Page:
Grant Incentives for PHEVs Canceled in Ireland, as Cars Found to Pollute Far Beyond Advertised

by Eva Fox October 20, 2021

Grant Incentives for PHEVs Canceled in Ireland, as Cars Found to Pollute Far Beyond Advertised

Image: Motoring Research

Grant incentives for the purchase of PHEVs have been canceled in Ireland, as they pollute far more than advertised. The new rule will take effect on January 1, 2022, and the main focus will be on supporting BEVs.

The Irish government has canceled the grant incentive offered to PHEV buyers, according to The Irish Times. From January 1, the grant in the amount of €2,500 will no longer exist. However, PHEVs, which were supposed to be delivered in 2021 but have been delayed due to the global semiconductor shortage, will have the opportunity to receive incentives until March 31, 2022.

To date, 7,452 new PHEVs have been registered this year, accounting for 7.4% of the new car market. Car dealers reacted poorly to the news, saying the PHEV is an important stepping stone to the transition to all-electric vehicles, especially in some rural areas of Ireland where charging infrastructure is lacking.

Minister for Transport, Eamon Ryan, said: “It is important that we continue to support consumers in making the switch to electric vehicles, and I am pleased to confirm a significant increase in supports for fully electric vehicles in 2022, and the supporting recharging infrastructure.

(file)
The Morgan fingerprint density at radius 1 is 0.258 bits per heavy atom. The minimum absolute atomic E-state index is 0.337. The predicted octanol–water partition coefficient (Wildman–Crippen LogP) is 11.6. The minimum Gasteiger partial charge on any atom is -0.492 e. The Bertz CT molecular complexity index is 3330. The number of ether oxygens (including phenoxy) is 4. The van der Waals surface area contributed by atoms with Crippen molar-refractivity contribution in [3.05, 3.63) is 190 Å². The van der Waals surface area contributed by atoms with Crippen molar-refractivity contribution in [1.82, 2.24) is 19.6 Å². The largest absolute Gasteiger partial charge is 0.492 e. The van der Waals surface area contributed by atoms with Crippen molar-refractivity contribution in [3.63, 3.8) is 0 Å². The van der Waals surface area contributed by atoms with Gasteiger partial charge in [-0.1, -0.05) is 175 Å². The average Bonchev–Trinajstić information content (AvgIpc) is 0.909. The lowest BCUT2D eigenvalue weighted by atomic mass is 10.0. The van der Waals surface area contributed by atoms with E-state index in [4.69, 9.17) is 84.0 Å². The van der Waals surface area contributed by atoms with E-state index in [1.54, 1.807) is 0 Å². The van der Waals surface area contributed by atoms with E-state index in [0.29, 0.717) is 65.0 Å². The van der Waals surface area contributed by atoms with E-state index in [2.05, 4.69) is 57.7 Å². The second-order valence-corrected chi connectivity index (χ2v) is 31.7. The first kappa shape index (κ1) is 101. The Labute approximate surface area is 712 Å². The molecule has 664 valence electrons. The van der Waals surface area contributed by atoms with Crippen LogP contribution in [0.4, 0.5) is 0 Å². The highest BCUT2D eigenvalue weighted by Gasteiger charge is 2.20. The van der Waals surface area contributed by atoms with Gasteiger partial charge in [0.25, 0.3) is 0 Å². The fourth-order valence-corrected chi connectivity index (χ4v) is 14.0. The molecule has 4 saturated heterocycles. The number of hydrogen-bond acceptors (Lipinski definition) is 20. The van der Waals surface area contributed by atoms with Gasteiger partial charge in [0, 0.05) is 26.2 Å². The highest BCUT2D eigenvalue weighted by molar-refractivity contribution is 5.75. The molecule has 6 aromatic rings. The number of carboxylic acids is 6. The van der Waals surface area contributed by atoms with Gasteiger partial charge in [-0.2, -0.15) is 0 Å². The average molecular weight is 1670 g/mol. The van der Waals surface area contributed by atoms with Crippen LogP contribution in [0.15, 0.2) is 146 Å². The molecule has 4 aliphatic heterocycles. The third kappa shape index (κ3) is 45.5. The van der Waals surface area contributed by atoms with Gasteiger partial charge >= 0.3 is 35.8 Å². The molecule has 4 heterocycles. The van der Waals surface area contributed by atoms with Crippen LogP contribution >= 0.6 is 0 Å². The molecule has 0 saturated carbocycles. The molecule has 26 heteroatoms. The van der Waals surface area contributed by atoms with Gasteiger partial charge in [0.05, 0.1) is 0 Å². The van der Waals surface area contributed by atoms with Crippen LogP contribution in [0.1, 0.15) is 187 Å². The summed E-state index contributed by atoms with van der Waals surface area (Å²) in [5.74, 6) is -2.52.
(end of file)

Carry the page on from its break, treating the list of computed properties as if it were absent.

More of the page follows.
“The arrival of long-range, fully electric vehicles on the market means that range anxiety can become a thing of the past. A single charge on one of these will cover well over 400km range. While plug-in hybrids provided a part-electric solution for motorists who took longer journeys or were concerned about EV range, they were a compromise in terms of both emissions and air quality.

“Now that range anxiety has been addressed by manufacturers, we will focus our exchequer resources on fully electric vehicles.”

In reality, PHEV vehicles are not significant in the transition to green vehicles. In fact, they are produced by automakers in order to reduce average emissions and avoid related fines. Furthermore, car manufacturers cannot guarantee that customers really regularly use the battery in order to keep the car moving. And finally, PHEV cars are more polluting than the automakers themselves claim.

“Analysis of databases of real-world emissions of PHEVs by T&E shows rather than emitting on average 44g of CO2 per kilometer, as measured using a flawed laboratory test, most PHEV are actually emitting over 2½ times this level of CO2 emissions when driven on the road,” said a Transport & Environment report.

“Over the lifetime of the vehicle, a new PHEV in 2020 will emit about 28 tonnes of CO2, slightly less than a conventional hybrid car (33 tonnes). In comparison, a petrol or diesel car emits 39 tonnes or 41 tonnes, respectively. A new battery electric car will emit about 3.8 tonnes from the electricity it uses."

H/T @AlCocan/Twitter

© 2021, Eva Fox | Tesmanian. All rights reserved.


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Article edited by @SmokeyShorts, you can follow him on Twitter

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